Jacob Reider, M.D.
Following the conclusion of the dual presentation, Reider and Muntz fielded a variety of audience questions and comments, which varied in tone and approach from challenging to supportive, with regard to the meaningful use process under the HITECH (Health Information Technology for Economic and Clinical Health) Act. The first audience member, a CMIO from the Northeast, asserted his concern that the meaningful use process has actually negatively impacted him as a practicing physician, as fulfilling the requirements of meaningful use has reduced the amount of time he is able to spend with patients in each patient visit, harming his ability to spend the time needed to diagnose correctly.
“The meaningful use incentive program is in a period of transition; healthcare is in a period of transition from fee-for-service and towards fee-for-value,” Reider responded to the question/comment. “What I hear you concerned about is process… We have these intermediate outcomes represented in the meaningful use program. How do we see past this checkbox? Sometimes, the checkbox may actually not be as important as we thought it was. So how do we leverage the meaningful use program and aim towards the broader goal of better patient care and greater efficiency? I know it’s hard.”
Then a CMIO from the Midwest, who said she was a strong supporter of the meaningful use process, asked Reiter and Muntz how they could exert more pressure on electronic health record (EHR) vendors, as she expressed her extreme dissatisfaction with some of the core capabilities of the current EHR products on the market. What can federal authorities do to pressure EHR vendors to rapidly improve their products? She asked the ONC officials. In responding, Muntz cited the EHR Developer Code of Conduct voluntarily established by the Electronic Health Record Association in May, and whose creation is focused on achieving collaboration and transparency among EHR vendors.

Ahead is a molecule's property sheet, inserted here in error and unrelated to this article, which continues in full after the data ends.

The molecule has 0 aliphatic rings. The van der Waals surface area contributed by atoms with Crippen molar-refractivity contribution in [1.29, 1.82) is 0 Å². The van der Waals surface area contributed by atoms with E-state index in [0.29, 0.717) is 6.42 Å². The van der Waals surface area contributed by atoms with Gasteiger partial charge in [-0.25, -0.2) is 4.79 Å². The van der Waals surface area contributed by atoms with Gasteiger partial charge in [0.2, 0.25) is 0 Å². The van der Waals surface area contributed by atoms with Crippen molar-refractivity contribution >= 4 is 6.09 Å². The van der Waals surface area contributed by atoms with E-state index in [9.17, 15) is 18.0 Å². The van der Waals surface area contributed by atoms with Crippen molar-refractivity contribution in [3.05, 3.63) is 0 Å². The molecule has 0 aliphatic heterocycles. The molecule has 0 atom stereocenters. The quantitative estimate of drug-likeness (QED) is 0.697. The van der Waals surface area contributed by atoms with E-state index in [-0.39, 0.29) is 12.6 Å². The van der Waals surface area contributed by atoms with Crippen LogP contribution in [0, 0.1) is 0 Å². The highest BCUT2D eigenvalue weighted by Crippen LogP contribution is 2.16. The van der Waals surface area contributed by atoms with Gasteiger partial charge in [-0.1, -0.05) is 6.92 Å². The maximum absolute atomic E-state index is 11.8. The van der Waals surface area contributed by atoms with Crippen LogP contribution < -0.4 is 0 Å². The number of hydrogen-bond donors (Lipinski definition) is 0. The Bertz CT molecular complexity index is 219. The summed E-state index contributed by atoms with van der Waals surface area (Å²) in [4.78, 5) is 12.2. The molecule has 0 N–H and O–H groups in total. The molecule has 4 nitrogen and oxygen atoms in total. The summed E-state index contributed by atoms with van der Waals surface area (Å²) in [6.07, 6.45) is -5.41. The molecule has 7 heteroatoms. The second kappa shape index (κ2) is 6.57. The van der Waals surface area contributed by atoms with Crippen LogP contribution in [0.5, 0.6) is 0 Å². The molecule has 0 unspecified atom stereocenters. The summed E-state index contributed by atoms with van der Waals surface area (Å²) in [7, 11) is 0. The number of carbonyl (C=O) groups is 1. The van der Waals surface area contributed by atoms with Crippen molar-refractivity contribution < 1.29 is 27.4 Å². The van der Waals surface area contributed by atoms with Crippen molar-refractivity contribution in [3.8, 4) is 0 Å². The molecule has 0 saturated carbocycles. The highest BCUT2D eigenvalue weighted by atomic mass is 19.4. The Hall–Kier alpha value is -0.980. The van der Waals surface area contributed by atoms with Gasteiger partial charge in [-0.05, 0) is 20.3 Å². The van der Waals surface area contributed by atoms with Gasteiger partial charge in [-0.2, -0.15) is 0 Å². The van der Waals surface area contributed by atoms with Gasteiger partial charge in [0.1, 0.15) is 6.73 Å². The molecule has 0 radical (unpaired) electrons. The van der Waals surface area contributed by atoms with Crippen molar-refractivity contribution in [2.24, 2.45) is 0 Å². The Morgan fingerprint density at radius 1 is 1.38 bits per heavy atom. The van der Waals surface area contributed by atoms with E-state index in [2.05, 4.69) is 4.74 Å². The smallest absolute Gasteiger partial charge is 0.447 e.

CMIOs See Challenges
Following the session, Colin Banas, M.D., CMIO at VCU Health System in Richmond, Va., said that while he was not at all surprised by the broad range of sentiments expressed by audience members in their questions and comments to ONC’s Muntz and Reider, to the extent that there were challenging comments, “The comments reflect how difficult MU2 is,” and CMIOs’ anxieties over tackling Stage 2 of meaningful use in 2014. “We’re a very advanced organization in terms of CPOE, and everyone thought Stage 1 would be a cakewalk for organizations like ours—and it wasn’t,” he told Healthcare Informatics. “Meanwhile, MU2—the quality reporting requirements are on steroids. And as advanced as we are, MU2 is turning out to be very, very challenging for us.” Still, Banas said, there is a basic acceptance that the meaningful use process is not going away. “It’s all about the process challenges now,” he added.
On a broader level, Christopher Longhurst, M.D., CMIO at Lucile Packard Children’s Hospital at Stanford University, Palo Alto, Calif., commented that “What’s more important than what was said this morning was what was unsaid. The future of ONC is unclear, given that their funding expires, and nobody knows what’s in store beyond meaningful use.”